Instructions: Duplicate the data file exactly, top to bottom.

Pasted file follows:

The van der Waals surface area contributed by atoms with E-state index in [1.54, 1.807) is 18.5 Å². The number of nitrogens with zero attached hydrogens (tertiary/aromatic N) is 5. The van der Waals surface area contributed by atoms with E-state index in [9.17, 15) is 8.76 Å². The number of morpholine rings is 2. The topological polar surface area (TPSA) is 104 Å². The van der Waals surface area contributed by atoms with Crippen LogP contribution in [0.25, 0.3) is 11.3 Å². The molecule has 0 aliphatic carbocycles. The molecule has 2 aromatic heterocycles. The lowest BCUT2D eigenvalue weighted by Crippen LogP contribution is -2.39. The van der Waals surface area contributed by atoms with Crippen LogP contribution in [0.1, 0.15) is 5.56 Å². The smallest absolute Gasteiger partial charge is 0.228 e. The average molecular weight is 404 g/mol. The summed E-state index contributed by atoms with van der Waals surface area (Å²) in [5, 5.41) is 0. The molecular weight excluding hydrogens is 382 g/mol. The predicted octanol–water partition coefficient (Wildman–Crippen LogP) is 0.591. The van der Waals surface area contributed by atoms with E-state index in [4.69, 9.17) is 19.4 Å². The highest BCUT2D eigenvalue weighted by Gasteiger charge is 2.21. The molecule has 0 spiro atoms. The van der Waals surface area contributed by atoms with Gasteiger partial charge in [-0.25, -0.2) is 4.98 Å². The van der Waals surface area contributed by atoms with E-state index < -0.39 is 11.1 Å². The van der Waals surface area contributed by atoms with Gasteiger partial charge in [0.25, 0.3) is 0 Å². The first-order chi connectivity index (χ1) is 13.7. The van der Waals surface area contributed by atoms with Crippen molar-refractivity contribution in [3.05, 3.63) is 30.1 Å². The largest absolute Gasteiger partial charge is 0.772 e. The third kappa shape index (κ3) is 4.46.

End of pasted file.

The van der Waals surface area contributed by atoms with E-state index in [1.54, 1.807) is 18.5 Å². The number of nitrogens with zero attached hydrogens (tertiary/aromatic N) is 5. The van der Waals surface area contributed by atoms with E-state index in [9.17, 15) is 8.76 Å². The number of morpholine rings is 2. The topological polar surface area (TPSA) is 104 Å². The van der Waals surface area contributed by atoms with Crippen LogP contribution in [0.25, 0.3) is 11.3 Å². The molecule has 0 aliphatic carbocycles. The molecule has 2 aromatic heterocycles. The lowest BCUT2D eigenvalue weighted by Crippen LogP contribution is -2.39. The van der Waals surface area contributed by atoms with Crippen LogP contribution in [0.1, 0.15) is 5.56 Å². The smallest absolute Gasteiger partial charge is 0.228 e. The average molecular weight is 404 g/mol. The summed E-state index contributed by atoms with van der Waals surface area (Å²) in [5, 5.41) is 0. The molecular weight excluding hydrogens is 382 g/mol. The predicted octanol–water partition coefficient (Wildman–Crippen LogP) is 0.591. The van der Waals surface area contributed by atoms with E-state index in [4.69, 9.17) is 19.4 Å². The highest BCUT2D eigenvalue weighted by Gasteiger charge is 2.21. The molecule has 0 spiro atoms. The van der Waals surface area contributed by atoms with Gasteiger partial charge in [-0.25, -0.2) is 4.98 Å². The van der Waals surface area contributed by atoms with E-state index < -0.39 is 11.1 Å². The van der Waals surface area contributed by atoms with Gasteiger partial charge in [0.25, 0.3) is 0 Å². The first-order chi connectivity index (χ1) is 13.7. The van der Waals surface area contributed by atoms with Crippen molar-refractivity contribution in [3.05, 3.63) is 30.1 Å². The largest absolute Gasteiger partial charge is 0.772 e. The third kappa shape index (κ3) is 4.46.